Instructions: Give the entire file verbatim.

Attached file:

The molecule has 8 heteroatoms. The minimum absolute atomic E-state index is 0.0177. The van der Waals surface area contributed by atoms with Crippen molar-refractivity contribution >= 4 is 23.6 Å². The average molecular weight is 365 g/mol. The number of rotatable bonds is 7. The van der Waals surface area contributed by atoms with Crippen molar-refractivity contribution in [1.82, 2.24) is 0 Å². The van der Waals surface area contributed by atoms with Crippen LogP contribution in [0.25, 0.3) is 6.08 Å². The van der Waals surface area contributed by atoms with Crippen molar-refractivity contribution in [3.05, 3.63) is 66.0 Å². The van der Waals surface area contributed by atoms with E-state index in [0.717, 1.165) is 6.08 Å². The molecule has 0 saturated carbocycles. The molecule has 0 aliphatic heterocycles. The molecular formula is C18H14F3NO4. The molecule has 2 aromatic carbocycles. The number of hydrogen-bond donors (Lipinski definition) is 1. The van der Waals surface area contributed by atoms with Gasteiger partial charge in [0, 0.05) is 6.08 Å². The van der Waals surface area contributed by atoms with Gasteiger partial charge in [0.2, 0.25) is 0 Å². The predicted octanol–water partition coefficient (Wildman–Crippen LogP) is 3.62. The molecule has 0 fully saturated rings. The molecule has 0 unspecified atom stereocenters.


The molecule has 8 heteroatoms. The minimum absolute atomic E-state index is 0.0177. The van der Waals surface area contributed by atoms with Crippen molar-refractivity contribution >= 4 is 23.6 Å². The average molecular weight is 365 g/mol. The number of rotatable bonds is 7. The van der Waals surface area contributed by atoms with Crippen molar-refractivity contribution in [1.82, 2.24) is 0 Å². The van der Waals surface area contributed by atoms with Crippen LogP contribution in [0.25, 0.3) is 6.08 Å². The van der Waals surface area contributed by atoms with Crippen molar-refractivity contribution in [3.05, 3.63) is 66.0 Å². The van der Waals surface area contributed by atoms with E-state index in [0.717, 1.165) is 6.08 Å². The molecule has 0 saturated carbocycles. The molecule has 0 aliphatic heterocycles. The molecular formula is C18H14F3NO4. The molecule has 2 aromatic carbocycles. The number of hydrogen-bond donors (Lipinski definition) is 1. The van der Waals surface area contributed by atoms with Gasteiger partial charge in [0, 0.05) is 6.08 Å². The van der Waals surface area contributed by atoms with Gasteiger partial charge in [0.2, 0.25) is 0 Å². The predicted octanol–water partition coefficient (Wildman–Crippen LogP) is 3.62. The molecule has 0 fully saturated rings. The molecule has 0 unspecified atom stereocenters.